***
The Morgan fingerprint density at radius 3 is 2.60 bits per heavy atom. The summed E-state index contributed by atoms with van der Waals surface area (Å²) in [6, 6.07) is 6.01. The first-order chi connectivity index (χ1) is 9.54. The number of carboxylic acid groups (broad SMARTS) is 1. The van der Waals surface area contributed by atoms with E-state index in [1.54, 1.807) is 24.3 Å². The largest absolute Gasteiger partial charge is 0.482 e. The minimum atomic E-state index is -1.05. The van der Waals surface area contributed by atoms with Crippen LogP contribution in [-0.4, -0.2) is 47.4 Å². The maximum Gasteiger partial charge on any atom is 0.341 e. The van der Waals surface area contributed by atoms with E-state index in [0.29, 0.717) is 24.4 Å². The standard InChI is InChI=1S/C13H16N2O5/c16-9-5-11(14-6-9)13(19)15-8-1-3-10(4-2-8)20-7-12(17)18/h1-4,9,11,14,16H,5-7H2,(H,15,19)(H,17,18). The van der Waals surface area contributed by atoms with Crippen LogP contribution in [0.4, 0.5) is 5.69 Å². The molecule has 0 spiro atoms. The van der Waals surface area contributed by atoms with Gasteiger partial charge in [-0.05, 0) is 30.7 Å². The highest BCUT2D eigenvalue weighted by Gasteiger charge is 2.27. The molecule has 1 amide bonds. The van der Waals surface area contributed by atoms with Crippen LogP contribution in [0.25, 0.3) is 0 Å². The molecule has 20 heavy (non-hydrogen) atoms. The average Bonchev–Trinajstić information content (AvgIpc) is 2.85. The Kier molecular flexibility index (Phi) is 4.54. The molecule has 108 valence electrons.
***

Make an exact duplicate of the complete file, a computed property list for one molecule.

The Morgan fingerprint density at radius 3 is 2.60 bits per heavy atom. The summed E-state index contributed by atoms with van der Waals surface area (Å²) in [6, 6.07) is 6.01. The first-order chi connectivity index (χ1) is 9.54. The number of carboxylic acid groups (broad SMARTS) is 1. The van der Waals surface area contributed by atoms with E-state index in [1.54, 1.807) is 24.3 Å². The largest absolute Gasteiger partial charge is 0.482 e. The minimum atomic E-state index is -1.05. The van der Waals surface area contributed by atoms with Crippen LogP contribution in [-0.4, -0.2) is 47.4 Å². The maximum Gasteiger partial charge on any atom is 0.341 e. The van der Waals surface area contributed by atoms with E-state index in [0.29, 0.717) is 24.4 Å². The standard InChI is InChI=1S/C13H16N2O5/c16-9-5-11(14-6-9)13(19)15-8-1-3-10(4-2-8)20-7-12(17)18/h1-4,9,11,14,16H,5-7H2,(H,15,19)(H,17,18). The van der Waals surface area contributed by atoms with Crippen LogP contribution in [0.4, 0.5) is 5.69 Å². The molecule has 0 spiro atoms. The van der Waals surface area contributed by atoms with Gasteiger partial charge in [-0.05, 0) is 30.7 Å². The highest BCUT2D eigenvalue weighted by Gasteiger charge is 2.27. The molecule has 1 amide bonds. The van der Waals surface area contributed by atoms with Crippen LogP contribution in [0.25, 0.3) is 0 Å². The molecule has 20 heavy (non-hydrogen) atoms. The average Bonchev–Trinajstić information content (AvgIpc) is 2.85. The Kier molecular flexibility index (Phi) is 4.54. The molecule has 108 valence electrons.